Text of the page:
I went to Torobaka, a fusion dance performance by Akram Khan & Israel Galvan. It seems, it’s a fusion between Kathak (Indian) and Flamenco (Spanish) style of dancing. This concert was highly recommended by many, hence I went to see their performance @ Lady Andal auditorium, Chennai, India. It’s a huge auditorium and a surprisingly large number of people had assembled there to watch this performance.
Before I write my thoughts, I should mention that I have not gone to dance performances before. I have only seen a few of them in Temples and on TV. But recently I am taking active interest in experiencing different types of art forms, so I went.
Frankly, I liked Akram Khan’s performance better probably because I am exposed more to Indian classical dance, than Western forms. But even his part was not Kathak, it was more of a fusion. Somehow I found myself looking for structure, symmetry, rhythmic hand-leg coordination, grace, discipline, etc. that we find in Indian classical dance forms. So Akram Khan’s style met my expectations in a better way. Israel Galvan’s style was more free form, which I am not exposed to much here in India.
I loved the part where Akram Khan dances solo with boots on his hands. To me, that was the highlight of today’s performance. I also liked the climax duet where both artists danced to some lively music. You should’ve seen Israel Galvan dancing while standing on a chair — amazing!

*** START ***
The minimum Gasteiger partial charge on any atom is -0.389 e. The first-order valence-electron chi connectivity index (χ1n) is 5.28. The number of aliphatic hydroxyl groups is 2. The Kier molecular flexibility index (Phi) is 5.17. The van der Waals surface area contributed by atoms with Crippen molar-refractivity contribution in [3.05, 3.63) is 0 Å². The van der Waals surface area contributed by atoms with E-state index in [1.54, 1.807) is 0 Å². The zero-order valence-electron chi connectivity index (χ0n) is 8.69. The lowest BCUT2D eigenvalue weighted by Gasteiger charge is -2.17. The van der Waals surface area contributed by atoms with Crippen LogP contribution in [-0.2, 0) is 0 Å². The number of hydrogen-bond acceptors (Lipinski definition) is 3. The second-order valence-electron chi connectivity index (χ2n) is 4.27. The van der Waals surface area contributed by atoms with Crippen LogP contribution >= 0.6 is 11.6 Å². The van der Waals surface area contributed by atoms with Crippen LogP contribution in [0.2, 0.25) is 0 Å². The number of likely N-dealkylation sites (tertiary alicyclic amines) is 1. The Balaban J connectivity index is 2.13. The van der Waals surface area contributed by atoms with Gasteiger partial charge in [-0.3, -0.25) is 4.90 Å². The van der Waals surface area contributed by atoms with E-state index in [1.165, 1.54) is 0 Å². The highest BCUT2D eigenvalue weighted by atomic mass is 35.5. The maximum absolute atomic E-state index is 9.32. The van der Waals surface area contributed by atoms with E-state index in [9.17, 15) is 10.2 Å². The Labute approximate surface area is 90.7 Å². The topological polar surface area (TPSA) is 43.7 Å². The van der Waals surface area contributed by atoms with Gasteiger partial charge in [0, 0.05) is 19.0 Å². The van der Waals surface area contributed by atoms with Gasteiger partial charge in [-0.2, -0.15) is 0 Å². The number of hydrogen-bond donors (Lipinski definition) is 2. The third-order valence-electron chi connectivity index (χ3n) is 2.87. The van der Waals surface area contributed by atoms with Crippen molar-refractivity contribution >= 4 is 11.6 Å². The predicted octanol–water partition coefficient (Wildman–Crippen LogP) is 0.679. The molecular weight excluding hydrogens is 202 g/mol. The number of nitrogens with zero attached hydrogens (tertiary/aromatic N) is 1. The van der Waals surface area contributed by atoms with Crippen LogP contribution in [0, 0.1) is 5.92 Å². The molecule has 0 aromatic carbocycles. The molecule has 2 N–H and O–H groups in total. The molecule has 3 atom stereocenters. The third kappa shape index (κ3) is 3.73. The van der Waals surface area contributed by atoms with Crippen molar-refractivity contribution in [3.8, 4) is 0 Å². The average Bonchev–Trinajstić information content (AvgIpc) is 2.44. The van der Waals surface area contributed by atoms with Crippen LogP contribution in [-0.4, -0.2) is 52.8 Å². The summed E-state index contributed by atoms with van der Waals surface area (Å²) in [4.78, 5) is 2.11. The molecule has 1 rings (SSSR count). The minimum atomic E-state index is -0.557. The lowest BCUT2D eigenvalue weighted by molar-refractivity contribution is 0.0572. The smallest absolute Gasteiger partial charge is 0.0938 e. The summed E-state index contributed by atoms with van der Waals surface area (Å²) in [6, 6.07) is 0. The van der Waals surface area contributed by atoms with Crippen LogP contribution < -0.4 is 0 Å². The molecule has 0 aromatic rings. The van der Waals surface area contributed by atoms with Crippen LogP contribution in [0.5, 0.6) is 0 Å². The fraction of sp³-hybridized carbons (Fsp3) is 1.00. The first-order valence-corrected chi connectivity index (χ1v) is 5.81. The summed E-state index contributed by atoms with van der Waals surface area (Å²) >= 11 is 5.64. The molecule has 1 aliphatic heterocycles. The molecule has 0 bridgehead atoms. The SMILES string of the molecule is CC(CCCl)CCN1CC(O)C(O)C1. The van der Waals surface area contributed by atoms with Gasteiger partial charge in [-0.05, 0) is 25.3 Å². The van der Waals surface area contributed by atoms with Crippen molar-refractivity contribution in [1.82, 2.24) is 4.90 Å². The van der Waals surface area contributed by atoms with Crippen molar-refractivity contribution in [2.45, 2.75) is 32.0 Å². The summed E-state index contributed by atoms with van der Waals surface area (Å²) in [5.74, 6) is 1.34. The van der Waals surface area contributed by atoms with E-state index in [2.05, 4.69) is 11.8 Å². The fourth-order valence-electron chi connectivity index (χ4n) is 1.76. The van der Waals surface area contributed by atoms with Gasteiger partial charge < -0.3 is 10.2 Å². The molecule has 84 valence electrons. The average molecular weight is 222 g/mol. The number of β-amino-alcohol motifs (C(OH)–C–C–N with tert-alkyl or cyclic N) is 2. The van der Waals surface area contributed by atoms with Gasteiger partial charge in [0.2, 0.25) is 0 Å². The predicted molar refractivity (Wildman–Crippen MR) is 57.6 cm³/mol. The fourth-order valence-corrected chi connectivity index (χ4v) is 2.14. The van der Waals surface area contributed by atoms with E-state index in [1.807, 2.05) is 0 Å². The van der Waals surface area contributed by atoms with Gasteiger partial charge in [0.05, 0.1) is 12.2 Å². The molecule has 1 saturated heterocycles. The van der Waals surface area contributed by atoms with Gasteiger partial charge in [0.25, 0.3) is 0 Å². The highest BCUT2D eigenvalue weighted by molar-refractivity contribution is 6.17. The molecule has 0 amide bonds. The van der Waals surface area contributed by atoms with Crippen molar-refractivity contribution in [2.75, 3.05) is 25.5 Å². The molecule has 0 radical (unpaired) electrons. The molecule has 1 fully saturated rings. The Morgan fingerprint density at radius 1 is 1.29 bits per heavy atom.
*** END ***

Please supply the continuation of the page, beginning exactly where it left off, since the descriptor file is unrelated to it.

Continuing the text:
I wonder if there is any narrative/theme behind the performance. Were they trying to tell a story and was it lost on the dance-illiterate me, am not sure. One strange thing I noticed was, dancers were constantly trying to close the other dancer’s mouth 😛
The concert was quite long — around 1.5 hours. I feel it could’ve been 30 minutes shorter. I wonder how the dancers remember their steps. Guess they should’ve had a lot of practice. Still I feel it’s difficult to dance for such a long time. With my energy and stamina, I am sure I wouldn’t have lasted more than 10 minutes 😛
The coordination between steps, hand movements, lighting, music and voice was simply superb. I wonder why the dancers wore black . . . have never seen traditional dancers here dance with black dress.
The crowd was applauding at all the right places and in the end they even gave a standing ovation. I guess I should watch more such performances by people from across the world. For now, I am curious 🙂
Here’s a short trailer of Torobaka, for you to get a feel of the fusion dance style I saw there ~